The whole-exome sequencing produced in total approximately 276 million mapped reads (135 million from the tumor DNA and 141 million from the control DNA) of 27.6 billion nucleotides. After removal of low-quality and clonal reads, the mean depth of the covered exome was 98-fold (tumor) and 114-fold (normal), respectively, and with 99% and 98% of the target exome being covered by at least 2 reads and 97% and 93% by at least 10 reads for tumor and normal DNA, respectively. Bioinformatical analyses allowed the identification of 8 somatically acquired mutations including ACOX1, BCOR, DPF2, EIF5B, GPR179, RUNX1, STAG2, and ZNF354C (Table 2), which were confirmed by Sanger sequencing (data not shown).

Table 2

List of somatic mutations identified in the MDS index patient (UPN11)

Mutation status of BCOR and BCORL1 among 354 MDS, 54 CMML, and 22 AML-MRC patients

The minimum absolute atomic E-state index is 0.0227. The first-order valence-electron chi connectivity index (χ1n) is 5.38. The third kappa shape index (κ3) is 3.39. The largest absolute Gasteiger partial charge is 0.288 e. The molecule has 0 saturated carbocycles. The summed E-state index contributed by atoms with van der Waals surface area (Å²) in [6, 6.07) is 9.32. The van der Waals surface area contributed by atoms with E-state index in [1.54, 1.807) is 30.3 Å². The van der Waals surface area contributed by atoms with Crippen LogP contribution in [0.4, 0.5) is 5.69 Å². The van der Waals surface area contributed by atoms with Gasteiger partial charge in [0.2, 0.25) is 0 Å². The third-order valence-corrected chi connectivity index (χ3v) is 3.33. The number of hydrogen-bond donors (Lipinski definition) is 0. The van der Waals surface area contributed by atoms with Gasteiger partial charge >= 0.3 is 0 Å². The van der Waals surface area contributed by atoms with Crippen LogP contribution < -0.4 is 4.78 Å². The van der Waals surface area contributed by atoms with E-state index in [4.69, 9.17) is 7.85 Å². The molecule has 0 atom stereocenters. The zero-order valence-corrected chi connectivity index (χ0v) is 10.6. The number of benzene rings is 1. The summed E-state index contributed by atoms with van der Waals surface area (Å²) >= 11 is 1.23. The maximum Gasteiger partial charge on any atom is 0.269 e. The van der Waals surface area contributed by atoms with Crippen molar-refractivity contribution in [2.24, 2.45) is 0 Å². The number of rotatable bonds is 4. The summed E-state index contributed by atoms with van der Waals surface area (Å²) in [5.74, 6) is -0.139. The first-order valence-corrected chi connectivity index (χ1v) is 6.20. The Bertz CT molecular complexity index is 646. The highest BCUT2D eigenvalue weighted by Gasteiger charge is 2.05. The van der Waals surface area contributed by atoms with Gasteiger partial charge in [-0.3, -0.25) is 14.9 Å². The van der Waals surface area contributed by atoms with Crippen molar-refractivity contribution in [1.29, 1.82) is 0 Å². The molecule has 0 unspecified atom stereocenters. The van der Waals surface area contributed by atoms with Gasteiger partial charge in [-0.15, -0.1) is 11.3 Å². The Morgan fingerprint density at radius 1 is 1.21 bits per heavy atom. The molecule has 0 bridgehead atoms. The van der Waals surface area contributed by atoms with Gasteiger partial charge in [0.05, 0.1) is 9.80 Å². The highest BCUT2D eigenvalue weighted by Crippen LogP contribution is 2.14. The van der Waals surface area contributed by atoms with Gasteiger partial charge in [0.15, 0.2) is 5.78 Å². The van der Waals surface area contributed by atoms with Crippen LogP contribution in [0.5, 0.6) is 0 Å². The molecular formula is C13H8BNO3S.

Among the 354 MDS patients, a total of 15 patients displayed 15 BCOR alterations (4.2%; 95% confidence interval [CI], 2.6-6.9) and 3 patients were mutated for BCORL1 (0.8%; 95% CI, 0.8-2.5) (Table 3). A single patient (UPN4) showed both an acquired nonsense and a validated germline missense of BCOR (Table 3). These changes spread all over the entire coding regions (Figure 1A). Among the 15 BCOR truncating mutations, 8 were frameshift, 5 were nonsense, and 2 were splice site mutation. Only alterations affecting the most conserved 2 nucleotides at exon/intron junctions have been considered as splice-site mutations. Nontumoral DNA was available in 10 of the 15 patients with BCOR mutations, and the somatic nature of the mutations was confirmed in all 10 cases by direct sequencing. One frameshift and 2 nonsense mutations were identified for BCORL1. The somatic origin could be verified for 2 truncating BCORL1 mutations. Two patients showed a concomitant inactivation of BCOR and BCORL1 (UPN 9 and UPN 10, Table 3). No significant differences in age, sex, karyotype, blood counts, or BM blasts between BCORmut and BCORwt patients was observed. Mutations were observed in all IPSS risk groups and WHO subtypes (Table 1 and supplemental Table 2). BCOR mutation frequencies did not differ between the 222 French and the 132 Asian MDS patients (5% vs 3%; P = .59). Comparison of cytological BM reports revealed a trend for a higher rate of dysgranulopoiesis in BCORmut patients (P = .06, Table 3). BCOR mutations were significantly enriched in RUNX1mut patients (17% vs 3% in RUNX1wt patients; P = .002) and DNMT3Amut patients (13% vs 3% in DNMT3Awt patients; P = .015; Figure 1B).